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618Person who started public star parties is a forgotten man

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  • robertb
    Jul 25, 2011
      Frank Palma started the Fort Pickens star parties and carried them on for years.

      The first several years of public viewing at Fort Pickens was done not by EAAA, which was inactive until 1978, but by PJC in the form of Frank Palma taking PJC telescopes out to the campground at Fort Pickens campground-setting them up and letting people view.

      It is my fault EAAA did not take this over earlier. I had the oportunity in 1978, when the club was going again---but, I lacked the imagination to get the club involved. That imagination was provided by Wayne Wooten who also donated his 10" telescope---allowing the club to give such activities with its own instrument.

      Frank Palma had asked me to take over the shows in 1978, when I was replacing Wayne for one school year while he was getting his PhD. Frank seemed surprised that I did not want to do it! Had the thought occured to me that I could get the club involved I would have done it. Wayne was the one who got the club involved in place of Frank Palma---I do not know in which year.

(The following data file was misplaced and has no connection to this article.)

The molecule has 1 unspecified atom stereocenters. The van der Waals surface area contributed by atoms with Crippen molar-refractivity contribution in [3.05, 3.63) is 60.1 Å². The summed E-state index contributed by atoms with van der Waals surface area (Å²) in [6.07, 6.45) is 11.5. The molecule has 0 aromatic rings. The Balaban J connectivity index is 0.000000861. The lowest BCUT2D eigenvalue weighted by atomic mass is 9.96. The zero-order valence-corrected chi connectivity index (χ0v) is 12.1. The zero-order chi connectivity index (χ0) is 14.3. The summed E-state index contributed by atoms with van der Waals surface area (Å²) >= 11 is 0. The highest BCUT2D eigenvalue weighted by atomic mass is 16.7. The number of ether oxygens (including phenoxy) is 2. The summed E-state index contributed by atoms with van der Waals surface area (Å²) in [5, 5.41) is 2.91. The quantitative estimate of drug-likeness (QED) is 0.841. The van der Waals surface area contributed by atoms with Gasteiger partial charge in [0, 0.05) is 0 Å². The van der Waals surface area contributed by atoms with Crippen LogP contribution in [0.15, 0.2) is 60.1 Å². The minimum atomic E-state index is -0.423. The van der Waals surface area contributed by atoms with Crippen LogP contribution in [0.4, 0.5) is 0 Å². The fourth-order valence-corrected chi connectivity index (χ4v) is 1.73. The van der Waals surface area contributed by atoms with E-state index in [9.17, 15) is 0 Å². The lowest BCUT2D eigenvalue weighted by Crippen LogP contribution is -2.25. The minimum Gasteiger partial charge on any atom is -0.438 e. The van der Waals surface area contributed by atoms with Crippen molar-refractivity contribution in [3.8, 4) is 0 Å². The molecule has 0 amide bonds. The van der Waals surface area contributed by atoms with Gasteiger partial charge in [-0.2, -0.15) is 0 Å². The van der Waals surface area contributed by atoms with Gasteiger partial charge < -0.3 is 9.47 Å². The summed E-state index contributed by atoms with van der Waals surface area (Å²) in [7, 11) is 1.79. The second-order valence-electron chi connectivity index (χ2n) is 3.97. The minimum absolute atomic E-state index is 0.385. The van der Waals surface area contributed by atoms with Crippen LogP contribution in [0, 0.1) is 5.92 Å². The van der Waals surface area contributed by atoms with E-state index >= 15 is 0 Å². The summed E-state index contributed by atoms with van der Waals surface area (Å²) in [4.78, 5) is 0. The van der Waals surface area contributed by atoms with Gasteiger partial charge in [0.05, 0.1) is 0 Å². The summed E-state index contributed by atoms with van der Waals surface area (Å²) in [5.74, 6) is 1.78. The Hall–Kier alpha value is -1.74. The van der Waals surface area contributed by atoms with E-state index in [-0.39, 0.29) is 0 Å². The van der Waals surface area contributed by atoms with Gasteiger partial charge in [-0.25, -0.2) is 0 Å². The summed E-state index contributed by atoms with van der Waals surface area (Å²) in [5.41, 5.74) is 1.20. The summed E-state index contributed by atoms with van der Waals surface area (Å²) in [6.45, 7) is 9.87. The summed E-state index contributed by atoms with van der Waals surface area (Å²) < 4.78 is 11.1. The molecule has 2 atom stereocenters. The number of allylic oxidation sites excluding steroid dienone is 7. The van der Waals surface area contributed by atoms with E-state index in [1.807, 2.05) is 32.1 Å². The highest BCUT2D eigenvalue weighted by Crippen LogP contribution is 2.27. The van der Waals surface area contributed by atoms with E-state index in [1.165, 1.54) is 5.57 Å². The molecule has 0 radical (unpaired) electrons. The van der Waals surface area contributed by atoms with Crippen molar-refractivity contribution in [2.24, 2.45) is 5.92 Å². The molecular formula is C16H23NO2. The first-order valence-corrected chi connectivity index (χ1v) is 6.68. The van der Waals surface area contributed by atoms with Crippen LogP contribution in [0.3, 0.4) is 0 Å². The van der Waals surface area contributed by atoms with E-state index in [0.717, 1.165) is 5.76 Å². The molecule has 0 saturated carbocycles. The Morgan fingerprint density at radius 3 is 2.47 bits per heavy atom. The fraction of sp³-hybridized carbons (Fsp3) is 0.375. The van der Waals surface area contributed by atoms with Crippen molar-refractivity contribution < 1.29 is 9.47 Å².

An old METEOR, possibly 1980, says the club had its telescope in the Quartermaster building so it could be dragged out into the dry moat and used. So, I assume the club had taken over for Frank Palma by 1980.

      When I was the club president, 1959-1967 (at which time I left to major in astronomy at the University of Arizona) I had wanted to give public programs---but my 8" telescope (that I would like to donate to the club---with conditions) was permanently mounted in concrete in our back yard and my father was not willing for me to invite the public into our backyard.

      We owe it all to Wayne Wooten that the club has been giving the star programs---but, Frank Palma deserves credit for what he did in the 1970's.

      When the club was reactivated in 1978, Harold Yesnes, a former member of the 1950's Pensacola Astronomy Club, took back the 10" reflector he had donated to PJC, and, which had not been used in decades, (and, had a mount designed to carry up to a 24") and gave it to EAAA to build an observatory. The observatory plans were shelved when Wayne's 10" donation permitted public star parties---allowing the public to know about the club and permitting a lot of growth.

      Robert Blake, EAAA founder 1959; EAAA reactivator 1978; planetarium director/asst. prof. of astronomy, Odessa College, rtd.

      PS: An examination of the old METEORs will verify this time frame. PSS: I donated my copies of the METEOR that were printed in the late 1960s + late 1970's. Since these were mimeographed with blue ink---they are probably fading. These should be restored to the club's history.